This week saw the end of one of the best 'site specific' pieces of theatre ever created in the North of England. 'The Mill - City of Dreams' was performed by Freedom Studios, a mixture of professional actors and directors working alongside local people.
It is the story of Frank, who worked for in Drumond's Mill from 14 to retirement in 2002. Finally, after all the hundreds of staff are gradually made redundant, he wonders the mill with his set of keys, a caretaker with nothing left but his memories of the workers from around the world who were employed alongside him. Stories of the journeys of Italians, Pakistanis and Ukrainians are lovingly recreated.
In the present, there is a hilarious parody of Will Alsop's 'master plan' for the city of Bradford, as we are invited into the false utopia offered by 'luxury apartments' in the now empty mill.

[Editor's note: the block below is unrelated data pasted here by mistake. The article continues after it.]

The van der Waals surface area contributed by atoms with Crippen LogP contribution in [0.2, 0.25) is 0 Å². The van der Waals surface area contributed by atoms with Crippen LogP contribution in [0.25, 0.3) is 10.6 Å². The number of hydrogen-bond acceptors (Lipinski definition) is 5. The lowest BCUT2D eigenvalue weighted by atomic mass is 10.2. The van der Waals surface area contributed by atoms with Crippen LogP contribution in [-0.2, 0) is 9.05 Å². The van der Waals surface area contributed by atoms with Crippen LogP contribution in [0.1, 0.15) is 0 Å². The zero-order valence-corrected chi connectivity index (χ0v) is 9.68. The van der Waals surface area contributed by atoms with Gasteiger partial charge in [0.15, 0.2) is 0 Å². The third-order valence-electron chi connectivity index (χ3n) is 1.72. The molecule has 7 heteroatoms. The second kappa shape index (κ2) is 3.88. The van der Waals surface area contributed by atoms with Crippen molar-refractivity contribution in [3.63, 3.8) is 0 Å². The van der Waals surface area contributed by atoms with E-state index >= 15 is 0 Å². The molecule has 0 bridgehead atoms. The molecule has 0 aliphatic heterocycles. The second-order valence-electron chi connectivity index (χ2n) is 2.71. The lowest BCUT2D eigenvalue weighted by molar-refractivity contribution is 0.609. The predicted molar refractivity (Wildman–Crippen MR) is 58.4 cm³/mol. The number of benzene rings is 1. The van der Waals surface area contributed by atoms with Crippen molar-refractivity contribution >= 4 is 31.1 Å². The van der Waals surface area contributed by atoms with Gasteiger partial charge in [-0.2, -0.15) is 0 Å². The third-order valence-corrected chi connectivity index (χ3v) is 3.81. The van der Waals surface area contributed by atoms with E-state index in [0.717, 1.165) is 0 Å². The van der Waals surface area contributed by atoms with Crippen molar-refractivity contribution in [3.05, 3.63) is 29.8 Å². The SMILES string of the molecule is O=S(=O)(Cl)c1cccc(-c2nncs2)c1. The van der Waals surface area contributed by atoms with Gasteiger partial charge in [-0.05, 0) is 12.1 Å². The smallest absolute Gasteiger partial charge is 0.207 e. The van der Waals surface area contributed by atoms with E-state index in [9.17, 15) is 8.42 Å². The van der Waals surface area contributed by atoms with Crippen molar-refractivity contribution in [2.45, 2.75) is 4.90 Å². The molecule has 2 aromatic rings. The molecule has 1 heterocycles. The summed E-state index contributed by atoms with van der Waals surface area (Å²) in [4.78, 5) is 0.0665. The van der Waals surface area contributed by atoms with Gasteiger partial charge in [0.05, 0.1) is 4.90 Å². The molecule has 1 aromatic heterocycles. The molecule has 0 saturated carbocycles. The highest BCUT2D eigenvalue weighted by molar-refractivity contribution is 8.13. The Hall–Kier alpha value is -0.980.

As the audience wanders around the mill with Frank, and we see stunning sets created in the buildings atmospheric rooms (including the mills vast attic floor) it is impossible not to be moved and to feel the presence of those who have gone before you over the generations.
It was theatre at its best, but left us with many questions. What is the future for these Northern cities, populated by huge cathedrals to an industry that has completely disappeared? What will become of the generations of young people left over from these waves of migration?